Carnegie wants Eli’s Book, not for spiritual growth, but to control the people of the towns he is rebuilding across the country.  His plan is to use it for selfish gain and prosperity.  Viewing the movie through theological lenses, Carnegie plays the role of a greedy prosperity pastor.  Just like Carnegie, pastors who espouse the prosperity gospel peddle God’s word for selfish gain.  They don’t want the Bible to be read, respected, and treasured in order to taste and see the glory of Jesus Christ.  They want to use and manipulate the Bible for their sinful desires.

Whether it’s money or power or possessions or fame, the desire for anything other than Jesus will only lead to destructionThe Book of Eli beautifully paints this reality.  Whether the directors meant to or not.

Categories
Life Theology

Guest Post – Jordan: “The Prodigal God”

Hi, my name is Jordan and I’m a guest blogger while James is gone.  I’m on facebook and am always up for having more friends, so if you want to have private conversations with me then facebook would be the best medium for me.

I’m going to try and post more and to write a better, but to start I thought I’d just share a book that a group of friends and I read through and discussed.

The book is The Prodigal God by Timothy Keller.  It’s a good read and great for conversations in a small group.  I’ll just give the basic jist to see if anyone can relate.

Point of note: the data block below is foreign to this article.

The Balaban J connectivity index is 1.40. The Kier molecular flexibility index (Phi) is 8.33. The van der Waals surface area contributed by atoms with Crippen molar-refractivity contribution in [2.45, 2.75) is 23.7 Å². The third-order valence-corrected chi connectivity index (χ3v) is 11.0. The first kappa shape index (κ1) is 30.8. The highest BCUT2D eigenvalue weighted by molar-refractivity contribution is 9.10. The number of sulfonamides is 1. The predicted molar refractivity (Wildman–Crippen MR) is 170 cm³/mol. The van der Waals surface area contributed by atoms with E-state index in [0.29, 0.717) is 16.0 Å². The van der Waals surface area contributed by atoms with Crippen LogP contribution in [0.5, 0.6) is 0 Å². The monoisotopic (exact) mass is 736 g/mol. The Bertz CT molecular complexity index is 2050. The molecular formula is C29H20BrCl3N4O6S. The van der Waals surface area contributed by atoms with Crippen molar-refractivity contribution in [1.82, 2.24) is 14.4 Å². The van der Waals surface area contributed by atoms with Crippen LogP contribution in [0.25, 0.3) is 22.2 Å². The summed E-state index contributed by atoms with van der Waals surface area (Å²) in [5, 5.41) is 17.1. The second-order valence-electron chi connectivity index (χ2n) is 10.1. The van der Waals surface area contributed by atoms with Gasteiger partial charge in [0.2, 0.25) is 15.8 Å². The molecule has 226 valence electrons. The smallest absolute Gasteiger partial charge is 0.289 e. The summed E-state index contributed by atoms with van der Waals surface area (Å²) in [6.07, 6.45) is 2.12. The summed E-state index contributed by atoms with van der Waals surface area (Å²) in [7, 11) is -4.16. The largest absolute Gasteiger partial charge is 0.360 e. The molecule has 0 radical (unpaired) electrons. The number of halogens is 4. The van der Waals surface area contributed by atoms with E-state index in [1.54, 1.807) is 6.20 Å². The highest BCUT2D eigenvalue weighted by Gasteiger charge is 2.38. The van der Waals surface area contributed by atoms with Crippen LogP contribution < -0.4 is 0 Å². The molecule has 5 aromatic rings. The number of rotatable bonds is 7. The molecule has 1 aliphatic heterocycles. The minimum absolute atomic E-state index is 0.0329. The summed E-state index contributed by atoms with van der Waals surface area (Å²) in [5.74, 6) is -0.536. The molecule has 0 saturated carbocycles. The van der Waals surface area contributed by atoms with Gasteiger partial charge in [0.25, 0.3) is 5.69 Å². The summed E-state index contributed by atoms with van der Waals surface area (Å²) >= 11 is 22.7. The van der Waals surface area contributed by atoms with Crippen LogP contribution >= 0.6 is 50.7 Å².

Jesus tells a parable to a mixed group of people of ‘sinners’, tax collectors, Pharisees, and Scribes.  We find this parable recorded in the book of Luke, chapter 15, verses 11-32.  Keller renames this parable as “The Parable of the Two Lost Sons” because that’s how Jesus starts the story out, “there was a man who had two sons”.  So here we are looking at this story with the well known sinner brother who basically robs his father and could have been put to death for what he did, he goes off and spends it all on parties and prostitutes.  But the elder brother stays to work hard like he always has.  Little bro comes back and big bro is angry that his father is throwing him a party… So we’ve got two basic kinds of people listening: Those who are Licentious and those who are Moralists.  We’ve got two brothers: the licentious  one and the moralist.  Both brother need the Savior and one is repenting.  The book serves a few different purposes, one to teach what Jesus was saying, one to figure out which brother you are more like, and one to challenge you to be like Jesus.   Are you an elder brother or a younger brother?

Jordan